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Deep vein thrombosis - What are the symptoms of deep vein thrombosis?

BMJ Group Medical Reference

The most obvious symptoms of deep vein thrombosis (DVT) are swelling or pain in the calf or thigh of one leg, or both swelling and pain.

The affected part of the leg can also:[14]

  • Feel hot

  • Go red or purple.

dvt-rash_default.jpgBut some people with DVT don't get any symptoms.

If you have a blood clot and it travels to the artery of one of your lungs (called a pulmonary embolism), you can:[14]

  • Get breathless

  • Feel dizzy

  • Have chest pains

  • Cough up blood

  • Feel your heart racing.

Some of these symptoms can happen with other illnesses too, not just DVT or pulmonary embolism.

To find out whether you have DVT, your doctor will want to know about your symptoms as well as your health in general. They will also examine your affected leg. But doctors can't tell whether you have DVT simply by examining you. If your doctor thinks you could have DVT, they will send you for some tests straight away.

  • You will probably need an ultrasound scan to see whether there's a blood clot in your leg. This scan is good at detecting clots above your knee but less so at spotting clots below your knee. You'll need to go to hospital to have this test.

  • You might be offered a blood test that can tell doctors whether you have a high or low chance of having DVT. This is called the D-dimer blood test.

  • If your doctor is still uncertain about whether you have DVT, you may need a special type of x-ray where you have dye injected into a vein. This is called venography.

  • If your doctor thinks you have a clot in your calf, you may need another ultrasound scan in about one week to find out whether the clot has travelled above your knee (this is called proximal DVT). If you have proximal DVT, part of the clot is more likely to break off and travel to your lungs. This is a pulmonary embolism and it is dangerous.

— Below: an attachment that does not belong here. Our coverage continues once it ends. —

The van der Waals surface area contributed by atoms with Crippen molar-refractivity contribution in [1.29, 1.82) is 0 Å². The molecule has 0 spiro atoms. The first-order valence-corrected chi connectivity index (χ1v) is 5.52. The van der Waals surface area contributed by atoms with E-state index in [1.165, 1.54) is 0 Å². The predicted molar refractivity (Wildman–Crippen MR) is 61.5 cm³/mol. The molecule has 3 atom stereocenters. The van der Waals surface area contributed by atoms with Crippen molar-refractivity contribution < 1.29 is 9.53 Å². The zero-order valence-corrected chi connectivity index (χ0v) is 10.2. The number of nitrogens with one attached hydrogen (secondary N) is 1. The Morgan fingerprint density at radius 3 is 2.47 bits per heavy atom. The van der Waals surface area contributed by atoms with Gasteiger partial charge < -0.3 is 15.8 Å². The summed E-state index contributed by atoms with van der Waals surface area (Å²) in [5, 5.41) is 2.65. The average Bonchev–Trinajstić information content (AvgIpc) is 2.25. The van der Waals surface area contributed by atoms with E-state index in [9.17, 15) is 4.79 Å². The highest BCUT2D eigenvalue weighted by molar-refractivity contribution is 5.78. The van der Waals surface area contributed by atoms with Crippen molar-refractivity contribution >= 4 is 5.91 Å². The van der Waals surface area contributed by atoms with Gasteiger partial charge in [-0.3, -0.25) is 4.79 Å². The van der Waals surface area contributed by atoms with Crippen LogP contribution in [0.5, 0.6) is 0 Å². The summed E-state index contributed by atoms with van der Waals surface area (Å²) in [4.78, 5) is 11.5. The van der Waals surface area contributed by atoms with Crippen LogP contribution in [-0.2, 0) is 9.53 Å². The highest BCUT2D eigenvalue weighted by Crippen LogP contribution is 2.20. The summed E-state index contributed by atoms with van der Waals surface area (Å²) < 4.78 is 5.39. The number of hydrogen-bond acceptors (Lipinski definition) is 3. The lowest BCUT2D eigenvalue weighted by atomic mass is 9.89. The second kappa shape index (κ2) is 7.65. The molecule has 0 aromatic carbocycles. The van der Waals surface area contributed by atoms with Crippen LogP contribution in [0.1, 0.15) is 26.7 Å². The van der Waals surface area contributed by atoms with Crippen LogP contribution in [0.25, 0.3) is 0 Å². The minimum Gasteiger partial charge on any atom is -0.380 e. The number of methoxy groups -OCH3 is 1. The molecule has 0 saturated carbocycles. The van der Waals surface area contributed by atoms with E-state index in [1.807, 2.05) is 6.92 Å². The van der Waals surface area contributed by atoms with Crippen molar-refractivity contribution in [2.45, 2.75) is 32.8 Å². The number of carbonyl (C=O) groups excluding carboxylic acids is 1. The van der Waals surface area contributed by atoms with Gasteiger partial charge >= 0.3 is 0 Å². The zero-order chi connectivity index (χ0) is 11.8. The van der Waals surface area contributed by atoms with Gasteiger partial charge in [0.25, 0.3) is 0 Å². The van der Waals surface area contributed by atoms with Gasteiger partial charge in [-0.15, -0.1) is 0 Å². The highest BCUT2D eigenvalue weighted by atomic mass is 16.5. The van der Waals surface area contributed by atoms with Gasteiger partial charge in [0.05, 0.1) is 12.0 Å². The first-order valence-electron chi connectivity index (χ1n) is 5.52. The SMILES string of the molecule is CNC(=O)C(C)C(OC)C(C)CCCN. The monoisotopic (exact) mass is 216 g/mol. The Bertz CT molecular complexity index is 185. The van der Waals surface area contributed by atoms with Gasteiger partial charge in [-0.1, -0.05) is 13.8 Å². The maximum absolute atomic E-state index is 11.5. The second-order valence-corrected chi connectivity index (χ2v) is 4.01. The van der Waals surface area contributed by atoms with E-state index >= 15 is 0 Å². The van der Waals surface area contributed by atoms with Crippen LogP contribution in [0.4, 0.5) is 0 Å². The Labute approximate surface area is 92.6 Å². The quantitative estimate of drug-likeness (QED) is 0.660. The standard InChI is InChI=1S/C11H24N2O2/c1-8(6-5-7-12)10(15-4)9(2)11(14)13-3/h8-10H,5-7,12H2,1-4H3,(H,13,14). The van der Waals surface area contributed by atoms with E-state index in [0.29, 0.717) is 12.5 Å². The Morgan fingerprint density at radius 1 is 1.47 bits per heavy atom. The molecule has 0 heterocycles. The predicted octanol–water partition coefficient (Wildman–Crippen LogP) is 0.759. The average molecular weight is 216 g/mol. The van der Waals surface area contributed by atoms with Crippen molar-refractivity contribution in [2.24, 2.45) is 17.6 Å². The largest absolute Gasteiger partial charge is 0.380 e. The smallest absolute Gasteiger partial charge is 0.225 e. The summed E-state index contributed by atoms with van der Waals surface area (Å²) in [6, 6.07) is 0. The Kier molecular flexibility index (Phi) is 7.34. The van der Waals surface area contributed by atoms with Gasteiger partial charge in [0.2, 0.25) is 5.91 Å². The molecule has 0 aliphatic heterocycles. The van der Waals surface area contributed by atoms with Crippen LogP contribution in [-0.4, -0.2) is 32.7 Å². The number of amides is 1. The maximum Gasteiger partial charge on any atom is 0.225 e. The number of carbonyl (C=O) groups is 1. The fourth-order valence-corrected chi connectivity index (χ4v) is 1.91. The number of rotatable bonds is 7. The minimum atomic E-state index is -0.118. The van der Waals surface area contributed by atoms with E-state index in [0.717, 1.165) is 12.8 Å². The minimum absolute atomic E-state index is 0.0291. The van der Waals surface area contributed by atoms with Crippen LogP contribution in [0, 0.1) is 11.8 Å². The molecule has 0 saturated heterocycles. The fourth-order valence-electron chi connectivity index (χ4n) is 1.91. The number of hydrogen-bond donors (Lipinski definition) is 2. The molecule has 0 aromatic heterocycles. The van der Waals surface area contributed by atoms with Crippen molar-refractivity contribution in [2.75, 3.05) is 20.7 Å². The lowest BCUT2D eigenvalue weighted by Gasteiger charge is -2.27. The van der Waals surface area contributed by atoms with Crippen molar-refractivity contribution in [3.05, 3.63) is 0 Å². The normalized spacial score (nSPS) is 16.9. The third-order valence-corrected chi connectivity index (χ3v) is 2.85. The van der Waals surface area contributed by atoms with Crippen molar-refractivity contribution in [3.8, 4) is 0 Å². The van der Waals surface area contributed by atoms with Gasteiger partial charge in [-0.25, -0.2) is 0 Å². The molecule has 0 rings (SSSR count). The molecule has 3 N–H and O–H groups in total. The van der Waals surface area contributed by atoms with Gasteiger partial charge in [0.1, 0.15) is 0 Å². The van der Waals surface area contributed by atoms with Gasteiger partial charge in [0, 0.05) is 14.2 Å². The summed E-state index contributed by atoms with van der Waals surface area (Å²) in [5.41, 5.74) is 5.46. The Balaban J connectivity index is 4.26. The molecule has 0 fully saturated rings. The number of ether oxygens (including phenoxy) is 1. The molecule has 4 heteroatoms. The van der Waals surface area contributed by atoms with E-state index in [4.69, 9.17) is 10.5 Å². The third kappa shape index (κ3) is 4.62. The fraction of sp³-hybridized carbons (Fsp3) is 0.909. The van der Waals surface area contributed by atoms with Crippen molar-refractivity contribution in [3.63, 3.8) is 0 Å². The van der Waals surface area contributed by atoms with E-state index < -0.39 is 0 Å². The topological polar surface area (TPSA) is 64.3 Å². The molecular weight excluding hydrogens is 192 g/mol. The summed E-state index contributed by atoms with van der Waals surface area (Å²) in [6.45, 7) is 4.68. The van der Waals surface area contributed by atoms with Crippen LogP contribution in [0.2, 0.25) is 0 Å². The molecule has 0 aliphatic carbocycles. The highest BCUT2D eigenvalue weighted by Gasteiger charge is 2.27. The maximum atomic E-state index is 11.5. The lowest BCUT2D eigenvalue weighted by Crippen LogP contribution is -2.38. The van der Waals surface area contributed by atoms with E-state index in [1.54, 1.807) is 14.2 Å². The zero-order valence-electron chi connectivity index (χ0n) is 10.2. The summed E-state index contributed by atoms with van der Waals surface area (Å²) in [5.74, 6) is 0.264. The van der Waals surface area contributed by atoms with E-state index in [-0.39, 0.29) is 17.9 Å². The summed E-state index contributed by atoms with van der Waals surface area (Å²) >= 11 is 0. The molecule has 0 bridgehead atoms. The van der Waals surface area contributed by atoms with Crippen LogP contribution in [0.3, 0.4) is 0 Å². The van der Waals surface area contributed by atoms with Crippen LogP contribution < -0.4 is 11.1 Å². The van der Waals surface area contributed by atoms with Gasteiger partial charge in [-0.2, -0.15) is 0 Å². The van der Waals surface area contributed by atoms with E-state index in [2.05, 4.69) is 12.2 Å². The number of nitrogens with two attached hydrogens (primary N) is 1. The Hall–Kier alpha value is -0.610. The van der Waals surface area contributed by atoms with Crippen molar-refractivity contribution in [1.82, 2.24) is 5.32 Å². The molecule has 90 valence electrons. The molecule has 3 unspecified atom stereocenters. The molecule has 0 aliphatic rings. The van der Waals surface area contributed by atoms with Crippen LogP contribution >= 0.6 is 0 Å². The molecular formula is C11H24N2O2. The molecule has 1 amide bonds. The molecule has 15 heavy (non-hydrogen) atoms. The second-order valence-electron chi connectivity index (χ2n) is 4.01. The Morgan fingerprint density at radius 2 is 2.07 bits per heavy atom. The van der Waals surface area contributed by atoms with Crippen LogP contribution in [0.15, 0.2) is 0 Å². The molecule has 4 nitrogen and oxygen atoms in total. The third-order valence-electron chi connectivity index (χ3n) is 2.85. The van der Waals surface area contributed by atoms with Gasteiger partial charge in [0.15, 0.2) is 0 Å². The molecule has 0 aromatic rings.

To find out whether you have a pulmonary embolism, you'll need other hospital tests, including scans of your lungs.



Arteries are the blood vessels that take blood that is rich in oxygen and food away from your heart. The arteries carry this blood to all the tissues in your body.

pulmonary embolism

A pulmonary embolism can give you chest pain, make you feel breathless and uncomfortable or make you breathe rapidly. A pulmonary embolism is dangerous and can kill you if it is not treated.


Ultrasound is a tool doctors use to create images of the inside of your body. An ultrasound machine sends out high-frequency sound waves, which are directed at an area of your body. The waves reflect off parts of your body to create a picture. Ultrasound is often used to see a developing baby inside a woman's womb.


Veins are blood vessels that carry blood back to your heart after your blood has delivered oxygen and food to the tissues.


X-rays are pictures taken of the inside of your body. They are made by passing small amounts of radiation through your body and then onto film.

For more terms related to Deep vein thrombosis


For references related to Deep vein thrombosis click here.
Last Updated: December 05, 2012
This information does not replace medical advice.  If you are concerned you might have a medical problem please ask your Boots pharmacy team in your local Boots store, or see your doctor.
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